13:13 GMT29 January 2020
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    Wakil, 25, said that he gave his sister Sumaiyyah the money so that she could return to the UK. Sumaiyyah was 16 when she left in 2014.

    Flint, Hampshire resident Salim Wakil was sentenced on Friday for thirty months after he transferred £2,557.48 to his sister, a radical Islamicist and member of Isis.  

    Sumaiyyah, who was married to two militants in Syria, said in a note that she wanted to die a martyr and asked her friends and family not to say anything to the authorities, the Old Bailey heard. Police later found the letter after searching her family's home. 

    Judge Poulet said that whilst she accepted that Mr. Wakil "genuinely wanted to help" his sister and had "reasonable and understandable worries" about her and her niece, but noted he had received repeated warnings from the police about sending her money.

    Sumaiyyah had been in contact with her family, jurors heard, adding that she turned to Mr. Wakil after his older brother Shamim refused to help her. 

    "You've already ruined our lives and you want it to happen again? Haha think again," Mr. Wakil said, but later changed his mind and made numerous cash transfers to an intermediary under a friend's name. 

    Mr. Wakil made a "deliberate attempt" to "conceal his actions, demonstrating he knew perfectly well what he was doing was wrong", the Old Bailey heard.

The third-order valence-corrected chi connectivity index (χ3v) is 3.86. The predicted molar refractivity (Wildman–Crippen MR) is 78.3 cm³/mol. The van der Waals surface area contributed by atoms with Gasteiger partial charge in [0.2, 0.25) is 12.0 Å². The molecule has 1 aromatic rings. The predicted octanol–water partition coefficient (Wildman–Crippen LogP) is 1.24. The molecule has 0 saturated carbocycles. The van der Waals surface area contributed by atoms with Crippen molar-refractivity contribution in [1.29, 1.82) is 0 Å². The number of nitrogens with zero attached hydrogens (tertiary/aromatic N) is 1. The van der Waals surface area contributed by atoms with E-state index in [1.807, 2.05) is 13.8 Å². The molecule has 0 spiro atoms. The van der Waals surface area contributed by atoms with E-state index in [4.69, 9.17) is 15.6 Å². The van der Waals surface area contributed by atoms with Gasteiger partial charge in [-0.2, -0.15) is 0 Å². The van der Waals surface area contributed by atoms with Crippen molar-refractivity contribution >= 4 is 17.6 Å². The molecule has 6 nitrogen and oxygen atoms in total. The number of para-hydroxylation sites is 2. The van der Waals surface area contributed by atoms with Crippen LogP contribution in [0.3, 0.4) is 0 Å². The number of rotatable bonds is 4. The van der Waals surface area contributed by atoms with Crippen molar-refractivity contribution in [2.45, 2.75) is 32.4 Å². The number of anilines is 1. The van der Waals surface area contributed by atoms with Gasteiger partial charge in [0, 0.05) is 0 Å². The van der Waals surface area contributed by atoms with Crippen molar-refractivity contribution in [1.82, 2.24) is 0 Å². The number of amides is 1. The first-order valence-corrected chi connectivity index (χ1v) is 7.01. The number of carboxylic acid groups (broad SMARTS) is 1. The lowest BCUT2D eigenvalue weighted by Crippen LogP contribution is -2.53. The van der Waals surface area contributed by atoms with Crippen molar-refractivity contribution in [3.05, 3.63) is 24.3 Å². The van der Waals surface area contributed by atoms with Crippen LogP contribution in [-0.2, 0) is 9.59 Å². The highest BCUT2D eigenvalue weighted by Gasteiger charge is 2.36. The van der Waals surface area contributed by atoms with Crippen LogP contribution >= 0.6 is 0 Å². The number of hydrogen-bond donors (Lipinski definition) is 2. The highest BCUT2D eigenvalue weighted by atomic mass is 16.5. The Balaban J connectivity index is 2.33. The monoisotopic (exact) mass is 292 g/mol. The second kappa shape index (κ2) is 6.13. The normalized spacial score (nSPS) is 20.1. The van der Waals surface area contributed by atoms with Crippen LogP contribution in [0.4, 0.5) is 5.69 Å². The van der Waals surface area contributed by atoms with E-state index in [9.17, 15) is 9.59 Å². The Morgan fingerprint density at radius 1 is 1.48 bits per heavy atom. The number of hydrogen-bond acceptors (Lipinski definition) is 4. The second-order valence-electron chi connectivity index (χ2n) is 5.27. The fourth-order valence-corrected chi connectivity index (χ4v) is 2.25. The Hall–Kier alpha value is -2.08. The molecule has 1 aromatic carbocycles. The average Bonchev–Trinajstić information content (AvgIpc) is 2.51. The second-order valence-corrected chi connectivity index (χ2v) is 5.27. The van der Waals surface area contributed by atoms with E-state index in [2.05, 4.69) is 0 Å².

Det. Chief Superintendent Kath Barnes, Head Counter Terrorism Policing South East (CTPSE), said that Salim Wakil had been manipulated by his sister into sending money to her, which could "easily be used for terrorism purposes". But UK laws intend to cut off funding to terrorist groups and "stop money falling into the hands of people who may use it for terrorist purposes".  

    "By making the decision to send money and ignoring the advice of the police, Salim Wakil broke the law," DCS Barnes said.

    READ MORE: Daesh Leader Barely Escapes Death as His Foreign Fighters Turn on Him – Report

    "The law applies equally to everyone, regardless of their motives and is here to stop the funding of terrorist organisations and individuals," she added. "No one has the permission to take the law into their own hands, no matter how emotional the reasoning is for doing so." 


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    sentencing, court case, Islamic State, court hearing, counter-terrorism, terrorism, Counter Terrorism Policing South East (CTPSE), Daesh, Kath Barnes, Salim Wakil, Hampshire, United Kingdom
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